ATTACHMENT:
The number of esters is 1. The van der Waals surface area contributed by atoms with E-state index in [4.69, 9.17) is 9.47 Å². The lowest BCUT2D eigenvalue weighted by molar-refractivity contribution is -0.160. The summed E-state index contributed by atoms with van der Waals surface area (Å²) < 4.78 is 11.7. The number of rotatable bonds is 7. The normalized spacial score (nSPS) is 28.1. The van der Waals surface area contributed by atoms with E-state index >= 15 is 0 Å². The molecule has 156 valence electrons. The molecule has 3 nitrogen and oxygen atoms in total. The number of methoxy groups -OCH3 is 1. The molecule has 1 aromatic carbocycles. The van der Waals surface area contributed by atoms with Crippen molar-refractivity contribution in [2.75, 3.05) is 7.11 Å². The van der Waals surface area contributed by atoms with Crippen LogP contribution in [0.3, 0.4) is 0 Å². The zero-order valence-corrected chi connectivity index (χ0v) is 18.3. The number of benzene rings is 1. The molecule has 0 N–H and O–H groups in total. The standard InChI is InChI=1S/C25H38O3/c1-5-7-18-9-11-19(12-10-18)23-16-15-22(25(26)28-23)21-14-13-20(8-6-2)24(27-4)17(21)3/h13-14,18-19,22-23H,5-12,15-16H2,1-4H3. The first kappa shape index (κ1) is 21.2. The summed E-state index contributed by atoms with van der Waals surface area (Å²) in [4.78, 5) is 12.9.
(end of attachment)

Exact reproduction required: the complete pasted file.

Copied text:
The number of esters is 1. The van der Waals surface area contributed by atoms with E-state index in [4.69, 9.17) is 9.47 Å². The lowest BCUT2D eigenvalue weighted by molar-refractivity contribution is -0.160. The summed E-state index contributed by atoms with van der Waals surface area (Å²) < 4.78 is 11.7. The number of rotatable bonds is 7. The normalized spacial score (nSPS) is 28.1. The van der Waals surface area contributed by atoms with E-state index >= 15 is 0 Å². The molecule has 156 valence electrons. The molecule has 3 nitrogen and oxygen atoms in total. The number of methoxy groups -OCH3 is 1. The molecule has 1 aromatic carbocycles. The van der Waals surface area contributed by atoms with Crippen molar-refractivity contribution in [2.75, 3.05) is 7.11 Å². The van der Waals surface area contributed by atoms with Crippen LogP contribution in [0.3, 0.4) is 0 Å². The zero-order valence-corrected chi connectivity index (χ0v) is 18.3. The number of benzene rings is 1. The molecule has 0 N–H and O–H groups in total. The standard InChI is InChI=1S/C25H38O3/c1-5-7-18-9-11-19(12-10-18)23-16-15-22(25(26)28-23)21-14-13-20(8-6-2)24(27-4)17(21)3/h13-14,18-19,22-23H,5-12,15-16H2,1-4H3. The first kappa shape index (κ1) is 21.2. The summed E-state index contributed by atoms with van der Waals surface area (Å²) in [4.78, 5) is 12.9.